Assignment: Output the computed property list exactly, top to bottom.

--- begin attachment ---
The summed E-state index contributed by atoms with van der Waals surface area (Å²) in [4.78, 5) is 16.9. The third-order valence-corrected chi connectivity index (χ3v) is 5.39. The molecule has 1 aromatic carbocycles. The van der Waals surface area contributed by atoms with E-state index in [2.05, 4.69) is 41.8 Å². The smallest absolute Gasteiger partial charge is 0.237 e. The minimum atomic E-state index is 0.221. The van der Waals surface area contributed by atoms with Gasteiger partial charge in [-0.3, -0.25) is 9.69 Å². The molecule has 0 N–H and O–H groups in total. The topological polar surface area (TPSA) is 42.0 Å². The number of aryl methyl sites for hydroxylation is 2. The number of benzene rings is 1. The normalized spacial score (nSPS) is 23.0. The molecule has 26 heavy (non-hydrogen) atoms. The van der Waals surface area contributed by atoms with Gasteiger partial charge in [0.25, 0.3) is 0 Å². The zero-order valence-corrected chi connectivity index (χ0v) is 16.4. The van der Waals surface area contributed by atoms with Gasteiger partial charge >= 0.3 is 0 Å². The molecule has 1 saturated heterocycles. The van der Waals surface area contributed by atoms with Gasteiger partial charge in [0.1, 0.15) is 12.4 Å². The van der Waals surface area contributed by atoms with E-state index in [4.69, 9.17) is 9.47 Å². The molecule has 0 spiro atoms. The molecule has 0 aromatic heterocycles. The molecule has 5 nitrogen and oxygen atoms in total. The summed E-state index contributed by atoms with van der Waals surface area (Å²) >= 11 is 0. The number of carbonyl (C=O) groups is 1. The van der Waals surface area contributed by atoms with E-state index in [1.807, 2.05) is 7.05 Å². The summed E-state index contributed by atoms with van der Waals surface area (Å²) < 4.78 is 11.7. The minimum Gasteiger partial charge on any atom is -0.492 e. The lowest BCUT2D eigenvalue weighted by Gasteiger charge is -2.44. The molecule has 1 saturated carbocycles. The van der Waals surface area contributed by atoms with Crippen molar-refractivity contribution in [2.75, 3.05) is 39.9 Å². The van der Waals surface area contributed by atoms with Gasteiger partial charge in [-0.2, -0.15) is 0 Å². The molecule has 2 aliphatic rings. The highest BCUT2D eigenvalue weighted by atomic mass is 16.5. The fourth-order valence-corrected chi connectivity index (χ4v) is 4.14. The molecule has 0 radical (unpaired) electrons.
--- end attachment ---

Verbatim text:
The summed E-state index contributed by atoms with van der Waals surface area (Å²) in [4.78, 5) is 16.9. The third-order valence-corrected chi connectivity index (χ3v) is 5.39. The molecule has 1 aromatic carbocycles. The van der Waals surface area contributed by atoms with E-state index in [2.05, 4.69) is 41.8 Å². The smallest absolute Gasteiger partial charge is 0.237 e. The minimum atomic E-state index is 0.221. The van der Waals surface area contributed by atoms with Gasteiger partial charge in [-0.3, -0.25) is 9.69 Å². The molecule has 0 N–H and O–H groups in total. The topological polar surface area (TPSA) is 42.0 Å². The number of aryl methyl sites for hydroxylation is 2. The number of benzene rings is 1. The normalized spacial score (nSPS) is 23.0. The molecule has 26 heavy (non-hydrogen) atoms. The van der Waals surface area contributed by atoms with Gasteiger partial charge in [0.25, 0.3) is 0 Å². The zero-order valence-corrected chi connectivity index (χ0v) is 16.4. The van der Waals surface area contributed by atoms with Gasteiger partial charge >= 0.3 is 0 Å². The molecule has 1 saturated heterocycles. The van der Waals surface area contributed by atoms with Gasteiger partial charge in [0.1, 0.15) is 12.4 Å². The van der Waals surface area contributed by atoms with E-state index in [4.69, 9.17) is 9.47 Å². The molecule has 0 spiro atoms. The molecule has 0 aromatic heterocycles. The molecule has 5 nitrogen and oxygen atoms in total. The summed E-state index contributed by atoms with van der Waals surface area (Å²) >= 11 is 0. The number of carbonyl (C=O) groups is 1. The van der Waals surface area contributed by atoms with E-state index in [1.807, 2.05) is 7.05 Å². The summed E-state index contributed by atoms with van der Waals surface area (Å²) < 4.78 is 11.7. The minimum Gasteiger partial charge on any atom is -0.492 e. The lowest BCUT2D eigenvalue weighted by Gasteiger charge is -2.44. The molecule has 1 saturated carbocycles. The van der Waals surface area contributed by atoms with Crippen molar-refractivity contribution in [2.75, 3.05) is 39.9 Å². The van der Waals surface area contributed by atoms with Gasteiger partial charge in [-0.2, -0.15) is 0 Å². The molecule has 2 aliphatic rings. The highest BCUT2D eigenvalue weighted by atomic mass is 16.5. The fourth-order valence-corrected chi connectivity index (χ4v) is 4.14. The molecule has 0 radical (unpaired) electrons.